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This article is about the character. For The Snoops episode of the same name, see The Grinch (Snoops).
The Grinch is a popular cartoon character created by Dr. Seuss. He is the main character in Seuss's 1957 children's book How the Grinch Stole Christmas!, and as such, he is also the main character in the 1966 animated adaptation (produced by Metro-Goldwyn-Mayer and directed by Chuck Jones), the 2000 live-action adaptation (released by Universal Studios and directed by Ron Howard), and the upcoming 2018 animated movie adaptation (which is being directed by Pete Candeland).
In 1977, Seuss responded to the fan request for more Grinch tales by writing Halloween Is Grinch Night, a Halloween special that aired on CBS. Like its predecessor, the sequel was recognized at the Emmy awards. In 1982, Marvel Productions green-lit The Grinch Grinches the Cat in the Hat, which was also produced by Dr. Seuss, under his real name, Ted Geisel. This third special garnered two Emmy awards. The Grinch later became a recurring character on the TV series The Wubbulous World of Dr. Seuss, where he often schemed to ruin the fun of the citizens of Seussville and the rest of the Wubbulous World.
The Grinch is considered a Christmas standard, and parodied/featured outside the Dr. Seuss brand frequently around the holiday season. The character is referenced by the media often in instances where a holiday display is ruined by vandals, or holiday burglaries are committed. Outside Christmas, the term "Grinch" is synonymous with "grouch".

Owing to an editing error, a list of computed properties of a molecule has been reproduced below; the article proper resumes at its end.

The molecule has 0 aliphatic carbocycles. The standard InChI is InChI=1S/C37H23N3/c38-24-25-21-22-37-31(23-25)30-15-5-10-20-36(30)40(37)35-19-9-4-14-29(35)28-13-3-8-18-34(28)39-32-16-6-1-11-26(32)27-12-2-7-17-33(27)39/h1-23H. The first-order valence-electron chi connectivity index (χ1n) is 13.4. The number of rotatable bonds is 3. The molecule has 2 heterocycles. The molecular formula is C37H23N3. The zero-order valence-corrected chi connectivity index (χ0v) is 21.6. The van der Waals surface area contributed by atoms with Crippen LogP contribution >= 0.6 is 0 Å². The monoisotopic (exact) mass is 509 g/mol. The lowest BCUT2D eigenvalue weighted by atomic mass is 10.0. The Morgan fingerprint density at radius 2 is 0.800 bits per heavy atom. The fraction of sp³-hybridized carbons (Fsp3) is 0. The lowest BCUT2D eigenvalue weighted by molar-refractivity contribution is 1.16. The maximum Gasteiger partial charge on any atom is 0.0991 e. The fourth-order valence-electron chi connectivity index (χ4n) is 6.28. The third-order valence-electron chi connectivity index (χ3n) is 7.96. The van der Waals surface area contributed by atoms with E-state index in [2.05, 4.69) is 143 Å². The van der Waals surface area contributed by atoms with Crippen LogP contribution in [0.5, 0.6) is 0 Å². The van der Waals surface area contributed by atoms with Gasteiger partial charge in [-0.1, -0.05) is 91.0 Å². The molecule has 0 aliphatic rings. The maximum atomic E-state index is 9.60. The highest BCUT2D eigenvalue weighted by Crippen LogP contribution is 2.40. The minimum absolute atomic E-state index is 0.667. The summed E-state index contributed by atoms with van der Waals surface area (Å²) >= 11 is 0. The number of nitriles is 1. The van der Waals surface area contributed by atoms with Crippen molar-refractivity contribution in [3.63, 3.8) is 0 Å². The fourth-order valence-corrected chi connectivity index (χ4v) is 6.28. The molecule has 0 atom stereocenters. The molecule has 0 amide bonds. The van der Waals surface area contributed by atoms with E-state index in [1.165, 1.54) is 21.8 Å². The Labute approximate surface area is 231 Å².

The Grinch is an unpleasant, surly, grumpy, selfish, venomously cranky, "Who-hating" grouch with a wicked temper, sour attitude, depressed judgment, and a heart about two sizes too small (the only exception to this is the end of How the Grinch Stole Christmas!, where he becomes whole-hearted and loving), and is always out to ruin something. He comes down to Whoville only on holidays, which we see in two of the three TV specials, which are holiday-based. However, in How the Grinch Stole Christmas! he is opposed to the holiday (Christmas), and comes down to sabotage, whereas in Halloween is Grinch Night!, he comes down to waltz around for Halloween night, which in Whoville is called "Grinch Night". This signals all the Whos to annually lock down their homes. He is best described by the song You're a Mean One, Mr. Grinch, sung by Thurl Ravenscroft. The Grinch's only friend is his pet dog, Max, a big-eyed pooch who is loyal to his master despite the Grinch treating Max like a nuisance. Max also is an unwitting accomplice in the Grinch's plots. The Grinch forces him to masquerade as a "reindeer" by attaching a crooked pair of horns on him and making Max pull the sleigh with all the Whos' Christmas trappings inside.